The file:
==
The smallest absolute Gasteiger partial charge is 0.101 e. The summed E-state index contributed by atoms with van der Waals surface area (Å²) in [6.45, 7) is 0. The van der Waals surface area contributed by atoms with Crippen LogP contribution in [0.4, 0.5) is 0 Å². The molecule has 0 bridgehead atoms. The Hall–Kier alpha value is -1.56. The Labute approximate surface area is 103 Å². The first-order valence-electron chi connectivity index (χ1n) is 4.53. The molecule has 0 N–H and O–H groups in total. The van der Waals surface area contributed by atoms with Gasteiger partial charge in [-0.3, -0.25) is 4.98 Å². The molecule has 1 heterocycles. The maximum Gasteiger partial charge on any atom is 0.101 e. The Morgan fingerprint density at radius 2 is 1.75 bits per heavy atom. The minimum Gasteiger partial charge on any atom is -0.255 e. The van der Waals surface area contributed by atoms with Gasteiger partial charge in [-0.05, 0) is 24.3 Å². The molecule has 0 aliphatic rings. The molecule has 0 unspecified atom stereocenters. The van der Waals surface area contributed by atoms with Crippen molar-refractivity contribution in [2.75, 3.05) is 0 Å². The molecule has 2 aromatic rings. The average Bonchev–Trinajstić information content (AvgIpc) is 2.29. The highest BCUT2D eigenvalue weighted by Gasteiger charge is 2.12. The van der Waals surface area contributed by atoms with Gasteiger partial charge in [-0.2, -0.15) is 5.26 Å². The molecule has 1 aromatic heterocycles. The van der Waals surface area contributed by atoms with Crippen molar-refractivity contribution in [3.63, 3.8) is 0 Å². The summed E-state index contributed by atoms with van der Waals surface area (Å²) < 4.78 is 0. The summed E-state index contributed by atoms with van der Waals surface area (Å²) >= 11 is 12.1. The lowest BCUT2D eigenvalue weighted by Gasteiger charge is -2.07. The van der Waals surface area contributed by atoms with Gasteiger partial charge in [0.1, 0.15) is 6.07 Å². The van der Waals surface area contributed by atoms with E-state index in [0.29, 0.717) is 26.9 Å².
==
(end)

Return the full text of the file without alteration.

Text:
The smallest absolute Gasteiger partial charge is 0.101 e. The summed E-state index contributed by atoms with van der Waals surface area (Å²) in [6.45, 7) is 0. The van der Waals surface area contributed by atoms with Crippen LogP contribution in [0.4, 0.5) is 0 Å². The molecule has 0 bridgehead atoms. The Hall–Kier alpha value is -1.56. The Labute approximate surface area is 103 Å². The first-order valence-electron chi connectivity index (χ1n) is 4.53. The molecule has 0 N–H and O–H groups in total. The van der Waals surface area contributed by atoms with Gasteiger partial charge in [-0.3, -0.25) is 4.98 Å². The molecule has 1 heterocycles. The maximum Gasteiger partial charge on any atom is 0.101 e. The Morgan fingerprint density at radius 2 is 1.75 bits per heavy atom. The minimum Gasteiger partial charge on any atom is -0.255 e. The van der Waals surface area contributed by atoms with Gasteiger partial charge in [-0.05, 0) is 24.3 Å². The molecule has 0 aliphatic rings. The molecule has 0 unspecified atom stereocenters. The van der Waals surface area contributed by atoms with Crippen molar-refractivity contribution in [2.75, 3.05) is 0 Å². The molecule has 2 aromatic rings. The average Bonchev–Trinajstić information content (AvgIpc) is 2.29. The highest BCUT2D eigenvalue weighted by Gasteiger charge is 2.12. The van der Waals surface area contributed by atoms with Gasteiger partial charge in [-0.2, -0.15) is 5.26 Å². The molecule has 1 aromatic heterocycles. The van der Waals surface area contributed by atoms with Crippen molar-refractivity contribution in [3.63, 3.8) is 0 Å². The summed E-state index contributed by atoms with van der Waals surface area (Å²) < 4.78 is 0. The summed E-state index contributed by atoms with van der Waals surface area (Å²) >= 11 is 12.1. The lowest BCUT2D eigenvalue weighted by Gasteiger charge is -2.07. The van der Waals surface area contributed by atoms with Gasteiger partial charge in [0.1, 0.15) is 6.07 Å². The van der Waals surface area contributed by atoms with E-state index in [0.29, 0.717) is 26.9 Å².